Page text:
The 45th edition of the Dakar Rally is just around the corner, with the longest route since 2014 set to provide the toughest challenge to competitors on Saudi Arabian soil in the four years the event has visited the Middle East state.
In the car category, Toyota’s Nasser Al-Attiyah and Mathieu Baumel are the defending winners having taken their fourth victory in January this year, while Bahrain Raid Xtreme’s Sébastien Loeb and Fabian Lurquin will be looking to claim their maiden Dakar triumph.
Then there’s the threat from Audi, which competes in the separate T1-Ultimate class, while American hopes lie primarily in the T3 Lightweight Prototype category, with Seth Quintero, Austin Jones and Mitch Guthrie all going in search of victory.
At DirtFish, we will be focusing our attention on the main four-wheel categories on the Dakar: T1 and T2 cars, T3 Lightweight Prototypes and T4 SSVs. But don’t worry, we’ll also round up the best of the T5 Trucks and Dakar Classic at the end of the rally, as well as the best of the bikes and quads.
Here is all the key information you need ahead of the event:
360 crews total (excluding Dakar Classic)
143 Bike and Quad crews
65 T1 crews (23 T1+, three T1U and 39 T1.2)
55 T5 crews (trucks)
47 T3 crews (T3 Lightweight Prototype)
45 T4 crews (SSV)
5 T2 crews
The main car category is split into three distinct sub-classes, with T1+ and T1U sharing the top billing and all but certain to dispute the overall victory.
Toyota Gazoo Racing fields three GR Hilux DKR T1+ machines for Al-Attiyah, South African Cross-Country champion and 2009 Dakar winner Giniel de Villiers, and Henk Lategan. A number of customer cars are also on the entry list, with Belgian outfit Overdrive Racing a possible podium contender with local driver Yazeed Al Rajhi.
The nearest challenger to Toyota in terms of performance is likely to come from the Prodrive-run Bahrain Raid Xtreme Hunter T1+, with Loeb and Lurquin joined by experienced Argentinian veteran Orlando Terranova. As with Toyota, there are customer Hunters also in the mix, with GCK’s Guerlain Chicherit hoping for a strong result, having won the penultimate round of the World Rally-Raid Championship in Morocco. A second customer car is entered for Vaidotas Zala.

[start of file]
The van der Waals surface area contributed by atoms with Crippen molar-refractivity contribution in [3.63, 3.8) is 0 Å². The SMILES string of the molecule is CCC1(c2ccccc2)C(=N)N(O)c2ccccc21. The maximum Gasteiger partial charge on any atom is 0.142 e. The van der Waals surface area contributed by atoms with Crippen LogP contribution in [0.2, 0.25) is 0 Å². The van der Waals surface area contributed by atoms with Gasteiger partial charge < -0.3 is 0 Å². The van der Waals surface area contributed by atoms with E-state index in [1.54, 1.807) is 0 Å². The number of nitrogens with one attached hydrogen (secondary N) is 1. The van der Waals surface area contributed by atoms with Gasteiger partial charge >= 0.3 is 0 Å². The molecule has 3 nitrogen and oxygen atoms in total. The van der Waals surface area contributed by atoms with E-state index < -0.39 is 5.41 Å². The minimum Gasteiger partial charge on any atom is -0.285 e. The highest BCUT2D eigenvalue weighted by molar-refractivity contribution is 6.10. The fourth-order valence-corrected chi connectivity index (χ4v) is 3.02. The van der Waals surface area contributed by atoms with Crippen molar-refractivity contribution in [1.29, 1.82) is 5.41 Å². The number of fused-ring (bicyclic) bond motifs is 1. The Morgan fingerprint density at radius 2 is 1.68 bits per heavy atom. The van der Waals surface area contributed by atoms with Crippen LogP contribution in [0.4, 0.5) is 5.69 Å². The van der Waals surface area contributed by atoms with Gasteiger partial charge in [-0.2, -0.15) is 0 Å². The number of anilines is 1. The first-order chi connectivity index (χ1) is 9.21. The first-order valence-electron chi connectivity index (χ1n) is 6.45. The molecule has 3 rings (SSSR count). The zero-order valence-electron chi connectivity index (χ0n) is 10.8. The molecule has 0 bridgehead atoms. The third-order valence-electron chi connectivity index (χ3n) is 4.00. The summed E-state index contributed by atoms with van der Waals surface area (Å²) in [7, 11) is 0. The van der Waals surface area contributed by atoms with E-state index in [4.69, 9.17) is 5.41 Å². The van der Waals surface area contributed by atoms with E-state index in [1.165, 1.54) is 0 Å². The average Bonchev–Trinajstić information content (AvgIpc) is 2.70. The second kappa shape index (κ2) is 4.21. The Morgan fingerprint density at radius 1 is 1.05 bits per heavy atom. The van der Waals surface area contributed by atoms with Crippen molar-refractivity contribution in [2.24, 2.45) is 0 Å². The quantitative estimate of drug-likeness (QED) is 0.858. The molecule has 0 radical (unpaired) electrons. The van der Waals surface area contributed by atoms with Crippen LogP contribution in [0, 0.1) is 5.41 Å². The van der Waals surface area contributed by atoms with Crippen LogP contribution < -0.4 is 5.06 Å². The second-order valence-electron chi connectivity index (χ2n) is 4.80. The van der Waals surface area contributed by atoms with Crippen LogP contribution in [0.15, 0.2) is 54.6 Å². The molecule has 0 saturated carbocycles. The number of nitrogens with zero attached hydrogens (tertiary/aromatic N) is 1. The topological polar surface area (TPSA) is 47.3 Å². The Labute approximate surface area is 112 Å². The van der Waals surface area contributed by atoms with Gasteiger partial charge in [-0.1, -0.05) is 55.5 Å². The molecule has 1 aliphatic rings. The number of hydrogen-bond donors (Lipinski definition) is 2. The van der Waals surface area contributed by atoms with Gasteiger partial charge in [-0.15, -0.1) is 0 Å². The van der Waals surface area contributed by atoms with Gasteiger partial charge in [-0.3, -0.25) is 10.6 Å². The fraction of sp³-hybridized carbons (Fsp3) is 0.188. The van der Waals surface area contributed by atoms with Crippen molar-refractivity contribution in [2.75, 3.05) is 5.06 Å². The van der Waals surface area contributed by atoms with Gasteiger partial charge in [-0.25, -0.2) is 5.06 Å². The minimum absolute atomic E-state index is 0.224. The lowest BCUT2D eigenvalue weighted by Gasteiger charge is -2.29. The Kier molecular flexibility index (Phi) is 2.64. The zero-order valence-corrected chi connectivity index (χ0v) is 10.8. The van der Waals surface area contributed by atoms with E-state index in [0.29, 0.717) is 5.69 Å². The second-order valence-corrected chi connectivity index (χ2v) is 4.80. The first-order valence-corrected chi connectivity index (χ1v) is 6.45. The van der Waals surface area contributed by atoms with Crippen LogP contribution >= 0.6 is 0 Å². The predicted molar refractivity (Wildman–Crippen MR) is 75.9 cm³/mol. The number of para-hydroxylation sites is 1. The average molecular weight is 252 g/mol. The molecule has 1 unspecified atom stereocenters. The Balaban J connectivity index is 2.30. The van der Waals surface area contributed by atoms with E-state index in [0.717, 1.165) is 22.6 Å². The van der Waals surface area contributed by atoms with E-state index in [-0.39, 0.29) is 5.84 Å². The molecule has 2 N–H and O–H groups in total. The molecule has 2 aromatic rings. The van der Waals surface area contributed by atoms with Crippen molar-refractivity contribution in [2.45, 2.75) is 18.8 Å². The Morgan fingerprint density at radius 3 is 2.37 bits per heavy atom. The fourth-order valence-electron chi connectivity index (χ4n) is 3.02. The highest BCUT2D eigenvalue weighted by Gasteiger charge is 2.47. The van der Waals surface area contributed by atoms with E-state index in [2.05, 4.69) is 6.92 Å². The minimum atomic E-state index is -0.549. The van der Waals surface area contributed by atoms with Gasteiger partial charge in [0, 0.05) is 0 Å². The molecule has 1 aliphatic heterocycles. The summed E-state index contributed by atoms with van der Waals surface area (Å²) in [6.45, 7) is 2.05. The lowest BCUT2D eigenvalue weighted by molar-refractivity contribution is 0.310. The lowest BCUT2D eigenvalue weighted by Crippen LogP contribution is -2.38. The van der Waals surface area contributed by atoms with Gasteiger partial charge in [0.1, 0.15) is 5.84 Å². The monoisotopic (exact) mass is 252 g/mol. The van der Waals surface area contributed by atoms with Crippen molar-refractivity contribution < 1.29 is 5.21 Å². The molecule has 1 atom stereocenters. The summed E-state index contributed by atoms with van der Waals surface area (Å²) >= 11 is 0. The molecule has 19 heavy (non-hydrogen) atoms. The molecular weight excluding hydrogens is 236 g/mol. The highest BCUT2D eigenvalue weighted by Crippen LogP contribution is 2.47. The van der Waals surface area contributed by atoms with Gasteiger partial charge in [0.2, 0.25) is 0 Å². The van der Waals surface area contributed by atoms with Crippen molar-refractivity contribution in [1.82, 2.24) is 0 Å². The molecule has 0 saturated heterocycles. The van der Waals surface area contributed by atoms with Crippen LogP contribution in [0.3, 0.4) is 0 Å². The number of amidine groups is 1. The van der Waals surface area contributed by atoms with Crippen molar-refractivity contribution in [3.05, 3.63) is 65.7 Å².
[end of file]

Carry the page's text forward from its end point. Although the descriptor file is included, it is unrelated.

Having not won the Dakar since Stéphane Peterhansel’s record 2021 success, X-raid attacks the 2023 edition on two separate fronts, with a new T1+ based on the successful Mini John Cooper Works Rally machine for Jakub Przygónski and Sebastian Halpern, while Sheikh Khalid Al Qassimi and Dennis Krotov will race an older and proven Mini JCW Buggy.
Audi is the only team entered in the T1U category – reserved for alternative propulsion cars – and will be one of the favorites for the victory with three RS Q e-tron E2 cars. In one is 14-time winner Peterhansel who is again navigated by Edouard Boulanger, while Carlos Sainz is looking for a fourth Dakar victory alongside Lucas Cruz. The third car is filled by 2016 World Rallycross champion Mattias Ekström and 2018 Junior WRC champion Emil Bergkvist.
T3 Lightweight Prototype
Such is the depth of talent in the T3 class, it is increasingly difficult to predict the podium, let alone the overall winner of the category. Notably, there has been a big shake-up in the entry compared to the last Dakar, with Red Bull becoming the factory Can-Am team while also maintaining the successful Off-Road Junior Team USA program. The latter has moved from the Overdrive Racing-prepared OT3 vehicle to the Can-Am Maverick, making it highly possible that a Can-Am will fill each of the steps on the rostrum.
This year’s winner Francisco “Chaleco” Lopez Contardo is going in search of a fourth Dakar victory at the wheel of a Red Bull Can-Am factory team XRS; the Chilean is one of the very best in the category and his consistency was a crucial part in his 2022 triumph.